It is noteworthy that the Montreal Convention provides for a two-tier system of the carrier’s liability for damage caused by the death or physical injury of a passenger. The first tier concerns the objective liability in the amount up to 100,000 special drawing rights (at the moment 1 special drawing right amounts to approximately EUR 1.25) per each passenger regardless of the carrier’s fault. The second tier is based on the presumption of the carrier’s guilt and does not provide for any limitation on the carrier’s liability. Regarding the second tier, the carrier can avoid liability only if it proves that the death or physical injuries of a passenger were not caused through its fault.
In addition to the aforesaid regulatory acts, passengers’ rights in the course of transportation air are regulated by the Rules of Air Carriage of Passengers and Baggage approved by Order No. 735 of 30 November 2012 issued by the Ministry of Infrastructure of Ukraine (hereinafter — the Rules of Air Carriage of Passengers and Baggage) and the Law of Ukraine On the Protection of Consumers’ Rights (except for issues regulated under the Air Code of Ukraine, the Rules of Air Carriage of Passengers and Baggage, international treaties of Ukraine).
As we can see, quite a lot of attention is paid by the current legislation of Ukraine to the legal regulation of passengers’ rights in the course of air transportation.
What Rights are Granted to a Passenger Using Air Transport, and Does National Legislation Comply with International Standards?
Ratification by Ukraine of the Montreal Convention and analysis of the new edition of the Air Code and the Rules of Air Carriage of Passengers and Baggage give grounds to claims that current Ukrainian legislation complies with international standards pertaining to ensuring passengers’ rights in the course of air transportation.
For instance, provisions of Section XII of the Air Code of Ukraine dealing with passengers’ rights are almost completely based on the provisions of Regulation 261/2004 adopted by the European Parliament and the Council of the European Union on 11 February 2004 concerning establishment of common rules on compensation and assistance to passengers in case of being denied boarding, flight cancellations, or long flight delays (hereinafter — Regulation 261/2004).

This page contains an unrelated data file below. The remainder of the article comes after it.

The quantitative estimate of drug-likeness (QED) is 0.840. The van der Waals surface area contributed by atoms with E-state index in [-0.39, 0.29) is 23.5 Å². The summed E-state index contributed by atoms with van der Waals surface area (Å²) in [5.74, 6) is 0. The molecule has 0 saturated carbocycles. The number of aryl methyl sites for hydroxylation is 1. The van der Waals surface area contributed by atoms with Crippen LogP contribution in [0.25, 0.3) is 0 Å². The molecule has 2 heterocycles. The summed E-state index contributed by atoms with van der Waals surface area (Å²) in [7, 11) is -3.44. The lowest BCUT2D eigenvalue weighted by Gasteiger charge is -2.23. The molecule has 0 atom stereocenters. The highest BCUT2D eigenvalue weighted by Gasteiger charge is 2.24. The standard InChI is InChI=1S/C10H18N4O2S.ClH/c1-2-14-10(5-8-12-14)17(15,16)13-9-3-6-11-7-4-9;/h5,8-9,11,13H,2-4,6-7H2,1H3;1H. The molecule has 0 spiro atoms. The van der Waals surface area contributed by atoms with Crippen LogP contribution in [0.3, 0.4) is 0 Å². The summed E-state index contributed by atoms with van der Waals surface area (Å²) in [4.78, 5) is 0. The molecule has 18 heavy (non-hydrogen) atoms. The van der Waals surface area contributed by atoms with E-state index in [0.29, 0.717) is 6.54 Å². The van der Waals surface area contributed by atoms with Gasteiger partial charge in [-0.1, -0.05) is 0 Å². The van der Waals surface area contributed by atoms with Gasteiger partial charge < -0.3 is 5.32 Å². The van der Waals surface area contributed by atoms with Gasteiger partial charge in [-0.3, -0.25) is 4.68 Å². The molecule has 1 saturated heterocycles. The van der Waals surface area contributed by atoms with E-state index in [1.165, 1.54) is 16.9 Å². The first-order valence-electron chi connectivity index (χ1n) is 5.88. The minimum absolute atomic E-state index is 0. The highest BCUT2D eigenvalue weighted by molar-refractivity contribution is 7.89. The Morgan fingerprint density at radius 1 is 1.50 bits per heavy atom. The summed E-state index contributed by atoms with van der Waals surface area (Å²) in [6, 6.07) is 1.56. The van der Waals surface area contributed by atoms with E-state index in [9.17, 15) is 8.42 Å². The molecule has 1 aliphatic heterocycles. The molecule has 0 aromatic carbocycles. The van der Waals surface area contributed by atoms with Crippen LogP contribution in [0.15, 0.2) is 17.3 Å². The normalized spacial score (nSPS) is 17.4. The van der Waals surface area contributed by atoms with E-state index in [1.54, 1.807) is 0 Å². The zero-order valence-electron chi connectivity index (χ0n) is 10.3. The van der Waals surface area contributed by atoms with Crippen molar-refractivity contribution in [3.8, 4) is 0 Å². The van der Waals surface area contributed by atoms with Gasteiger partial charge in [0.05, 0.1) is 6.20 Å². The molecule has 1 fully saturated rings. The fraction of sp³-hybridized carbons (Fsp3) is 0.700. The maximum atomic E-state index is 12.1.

It should be noted that apart from the rights envisaged by the Montreal Convention, current legislation of Ukraine singles out
other passengers’ rights as well, including, inter alia, the following:
— the right of a passenger to compensation in case of being denied carriage;
— the right of a passenger to compensation in case of flight cancellation;
— the right of a passenger to compensation in case of flight delay;
— the right of a passenger to compensation in case of changed service class in the course of air transportation;
As far as it relates to the rights of a passenger to compensation in the event of denied carriage it is, first and foremost, necessary to determine whether such carriage was denied with the consent of the passenger or against the will of the latter.
In the first case, the air carrier and the passenger shall voluntarily agree a sum of compensation. In addition to the said compensation, the air carrier shall offer the passenger to choose an option of receiving compensation for the cost of the ticket (and, if required, shall provide for a return flight to the initial point of departure, as soon as possible) or change the route to the destination point.
If a passenger is denied carriage against his/her will or a flight is cancelled, the carrier shall, apart from compensation of the cost of a ticket or change of route to the destination point, pay compensation in the following amounts:
EUR 250 for a flight of up to 1,500 kilometers;
EUR 400 for a flight from 1,500 up to 3,500 kilometers;
EUR 600 for a flight of over 3,500 kilometers.